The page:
Last Thursday, I woke up at 7:30 am and my phone displayed -10°C. There is no need to tell you that I automatically heard this smooth voice saying “It is okay if you cancel everything and go back to sleep.” My bed was so comfortable and deliciously warm that I didn’t want to leave it and go out. Fortunately I thought about everything I planned for the day, the people who were counting on my presence and I finally said “Goodbye bed, see you soon.” THANKS GOD I had victory over my laziness. My day was so great that I would definitely do it again if I was asked to.
I had the immense pleasure to volunteer with Books for Africa and discover what people are doing there. So here is the short story. “Books for Africa was founded in 1988 as a non-profit organization by Tom Warth, whose dream was to ship donated books to the children of Africa. Tom’s visit to a Ugandan library, where books were almost nonexistent, inspired him to create a system for collecting discarded books from American schools, libraries, and publishers to send to Africa.”
I was very excited to be in this cold warehouse full of wonders… We sorted out books according to the subject (math, leisure, art, science…) and to the audience (elementary, middle, high schools, university). I don’t know how to explain what I was exactly feeling. I wanted to read most of the books I had on hands but despite the fact that I couldn't, I felt happy to know that someone else would be able to do so. Many people including myself, take for granted this chance that they have to learn, to travel by turning a page. According to the United States Agency for International Development, forty-six million African children have never set foot in a classroom. Moreover, 10 to 20 of those kids having the chance to go to school may have to share one textbook.
Books for Africa is the world’s largest shipper of donated books to Africa. In 2013 alone, they shipped 1.5 million books, 775 computers and 3 law libraries valued at over $22 million to 21 countries. They also shipped French-language books from Paris to Cameroon in July and to Guinea in October 2014. The books are collected at the Books For Africa warehouses in St. Paul, Minnesota and Atlanta, Georgia from individuals, book companies, publishers, schools and libraries. As Nelson Mandela said, “Education is the most powerful weapon which you can use to change the world”. This is the reason why BFA is working to end the book famine in Africa and give the chance to millions of children to improve their lives and help realize a better future for Mama Africa.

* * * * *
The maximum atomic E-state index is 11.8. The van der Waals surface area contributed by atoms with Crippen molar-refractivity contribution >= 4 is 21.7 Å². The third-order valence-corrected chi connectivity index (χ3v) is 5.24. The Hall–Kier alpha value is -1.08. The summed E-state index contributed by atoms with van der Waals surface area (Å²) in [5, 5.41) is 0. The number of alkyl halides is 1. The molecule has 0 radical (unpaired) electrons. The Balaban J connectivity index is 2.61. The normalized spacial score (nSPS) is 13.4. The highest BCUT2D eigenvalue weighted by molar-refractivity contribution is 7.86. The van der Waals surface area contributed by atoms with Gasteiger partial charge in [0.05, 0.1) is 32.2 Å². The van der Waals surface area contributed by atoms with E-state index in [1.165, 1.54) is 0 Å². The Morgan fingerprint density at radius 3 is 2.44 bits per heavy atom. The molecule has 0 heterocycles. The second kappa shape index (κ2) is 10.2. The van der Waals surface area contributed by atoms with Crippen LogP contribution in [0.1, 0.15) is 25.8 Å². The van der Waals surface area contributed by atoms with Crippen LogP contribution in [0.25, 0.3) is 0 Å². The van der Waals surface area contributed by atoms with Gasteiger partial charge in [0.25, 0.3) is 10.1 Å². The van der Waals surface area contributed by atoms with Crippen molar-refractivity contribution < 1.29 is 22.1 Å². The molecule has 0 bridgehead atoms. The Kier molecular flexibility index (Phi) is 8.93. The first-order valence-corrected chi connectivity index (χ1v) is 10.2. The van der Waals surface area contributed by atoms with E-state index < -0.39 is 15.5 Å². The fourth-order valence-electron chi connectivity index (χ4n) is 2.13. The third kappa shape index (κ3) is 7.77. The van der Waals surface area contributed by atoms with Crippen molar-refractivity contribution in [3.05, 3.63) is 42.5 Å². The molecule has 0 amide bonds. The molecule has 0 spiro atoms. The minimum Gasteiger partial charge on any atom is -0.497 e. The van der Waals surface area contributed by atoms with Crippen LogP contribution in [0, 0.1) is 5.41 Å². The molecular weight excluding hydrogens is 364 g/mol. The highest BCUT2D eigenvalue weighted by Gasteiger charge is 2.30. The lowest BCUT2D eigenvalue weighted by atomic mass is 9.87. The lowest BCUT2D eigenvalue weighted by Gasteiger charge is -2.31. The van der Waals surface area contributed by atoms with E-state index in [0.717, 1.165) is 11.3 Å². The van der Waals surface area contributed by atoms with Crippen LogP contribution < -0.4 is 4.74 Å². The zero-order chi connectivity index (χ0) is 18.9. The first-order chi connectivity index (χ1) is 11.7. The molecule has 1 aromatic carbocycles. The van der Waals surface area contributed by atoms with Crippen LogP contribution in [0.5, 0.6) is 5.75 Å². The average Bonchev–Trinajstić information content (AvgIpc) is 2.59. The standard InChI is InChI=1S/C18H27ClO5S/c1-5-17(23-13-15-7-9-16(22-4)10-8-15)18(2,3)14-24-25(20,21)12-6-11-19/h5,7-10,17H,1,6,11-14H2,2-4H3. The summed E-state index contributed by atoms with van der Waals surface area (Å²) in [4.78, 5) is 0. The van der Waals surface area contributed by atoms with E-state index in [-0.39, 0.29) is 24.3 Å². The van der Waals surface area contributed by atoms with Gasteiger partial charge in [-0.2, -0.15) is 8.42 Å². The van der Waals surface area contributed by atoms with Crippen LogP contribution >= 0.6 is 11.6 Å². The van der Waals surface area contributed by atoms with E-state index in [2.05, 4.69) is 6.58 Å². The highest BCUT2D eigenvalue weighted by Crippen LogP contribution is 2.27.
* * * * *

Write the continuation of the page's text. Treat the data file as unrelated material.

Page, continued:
As you can see on the next picture, there are many ways to get involved in this wonderful journey of empowering the African youth.
I talked about the organization with one of my friends and he asked “Why are we the ones always receiving?” Of course he was wrong because other parts of the world also receive some helps in many domains. But still, it is true and sad to see that African countries depend so much of the others’ charities. Although I am grateful for this opportunity given to millions of kids, I wish that one day we won’t have to rely on exterior aid to solve our own issues. It is great to discover other places, cultures through the books but as Chimamanda NgoziAdichie said, we should not have a single story of what books are. I hope that in addition of books from other parts of the world, there will also be more African books (both leisure and academic ones) written by and about Africans that will be spread around the continent. Books are powerful so let’s use them to tell and learn our own story.
After two hours in this wonder-room, I left to bridge the gap between surplus and need of medical supplies with Medshare. I told you…I had a great day J